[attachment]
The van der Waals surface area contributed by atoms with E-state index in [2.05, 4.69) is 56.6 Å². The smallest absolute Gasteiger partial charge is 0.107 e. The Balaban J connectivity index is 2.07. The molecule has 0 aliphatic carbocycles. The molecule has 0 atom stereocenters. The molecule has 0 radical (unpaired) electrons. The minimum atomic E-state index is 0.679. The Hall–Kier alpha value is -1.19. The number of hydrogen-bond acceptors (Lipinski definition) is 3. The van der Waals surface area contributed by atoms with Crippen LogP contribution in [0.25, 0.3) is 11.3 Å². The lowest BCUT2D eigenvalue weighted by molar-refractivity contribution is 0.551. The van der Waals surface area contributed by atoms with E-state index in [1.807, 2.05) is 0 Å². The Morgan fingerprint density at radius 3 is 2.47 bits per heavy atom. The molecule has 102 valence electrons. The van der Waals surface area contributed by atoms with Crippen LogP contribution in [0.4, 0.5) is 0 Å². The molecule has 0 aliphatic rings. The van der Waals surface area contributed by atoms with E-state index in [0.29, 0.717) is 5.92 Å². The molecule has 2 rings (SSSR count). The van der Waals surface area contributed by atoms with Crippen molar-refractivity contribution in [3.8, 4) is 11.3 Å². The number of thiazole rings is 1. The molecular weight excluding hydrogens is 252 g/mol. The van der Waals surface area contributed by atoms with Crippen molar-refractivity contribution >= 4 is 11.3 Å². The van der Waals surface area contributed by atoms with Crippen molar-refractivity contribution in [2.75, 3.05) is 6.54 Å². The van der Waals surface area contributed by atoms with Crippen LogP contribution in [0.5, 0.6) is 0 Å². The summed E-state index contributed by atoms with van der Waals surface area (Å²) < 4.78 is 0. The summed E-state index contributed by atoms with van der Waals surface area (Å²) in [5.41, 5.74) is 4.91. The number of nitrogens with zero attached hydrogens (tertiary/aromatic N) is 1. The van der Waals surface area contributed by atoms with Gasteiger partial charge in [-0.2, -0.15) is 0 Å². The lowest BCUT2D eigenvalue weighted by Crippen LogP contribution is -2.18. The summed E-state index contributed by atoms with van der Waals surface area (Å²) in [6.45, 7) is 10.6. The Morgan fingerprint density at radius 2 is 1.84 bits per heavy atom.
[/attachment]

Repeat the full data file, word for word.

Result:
The van der Waals surface area contributed by atoms with E-state index in [2.05, 4.69) is 56.6 Å². The smallest absolute Gasteiger partial charge is 0.107 e. The Balaban J connectivity index is 2.07. The molecule has 0 aliphatic carbocycles. The molecule has 0 atom stereocenters. The molecule has 0 radical (unpaired) electrons. The minimum atomic E-state index is 0.679. The Hall–Kier alpha value is -1.19. The number of hydrogen-bond acceptors (Lipinski definition) is 3. The van der Waals surface area contributed by atoms with Crippen LogP contribution in [0.25, 0.3) is 11.3 Å². The lowest BCUT2D eigenvalue weighted by molar-refractivity contribution is 0.551. The van der Waals surface area contributed by atoms with E-state index in [1.807, 2.05) is 0 Å². The Morgan fingerprint density at radius 3 is 2.47 bits per heavy atom. The molecule has 102 valence electrons. The van der Waals surface area contributed by atoms with Crippen LogP contribution in [0.4, 0.5) is 0 Å². The molecule has 0 aliphatic rings. The van der Waals surface area contributed by atoms with E-state index in [0.29, 0.717) is 5.92 Å². The molecule has 2 rings (SSSR count). The van der Waals surface area contributed by atoms with Crippen molar-refractivity contribution in [3.8, 4) is 11.3 Å². The number of thiazole rings is 1. The molecular weight excluding hydrogens is 252 g/mol. The van der Waals surface area contributed by atoms with Crippen molar-refractivity contribution >= 4 is 11.3 Å². The van der Waals surface area contributed by atoms with Crippen molar-refractivity contribution in [2.75, 3.05) is 6.54 Å². The van der Waals surface area contributed by atoms with Crippen LogP contribution in [0.5, 0.6) is 0 Å². The summed E-state index contributed by atoms with van der Waals surface area (Å²) < 4.78 is 0. The summed E-state index contributed by atoms with van der Waals surface area (Å²) in [5.41, 5.74) is 4.91. The number of nitrogens with zero attached hydrogens (tertiary/aromatic N) is 1. The van der Waals surface area contributed by atoms with Gasteiger partial charge in [-0.2, -0.15) is 0 Å². The lowest BCUT2D eigenvalue weighted by Crippen LogP contribution is -2.18. The summed E-state index contributed by atoms with van der Waals surface area (Å²) in [6.45, 7) is 10.6. The Morgan fingerprint density at radius 2 is 1.84 bits per heavy atom.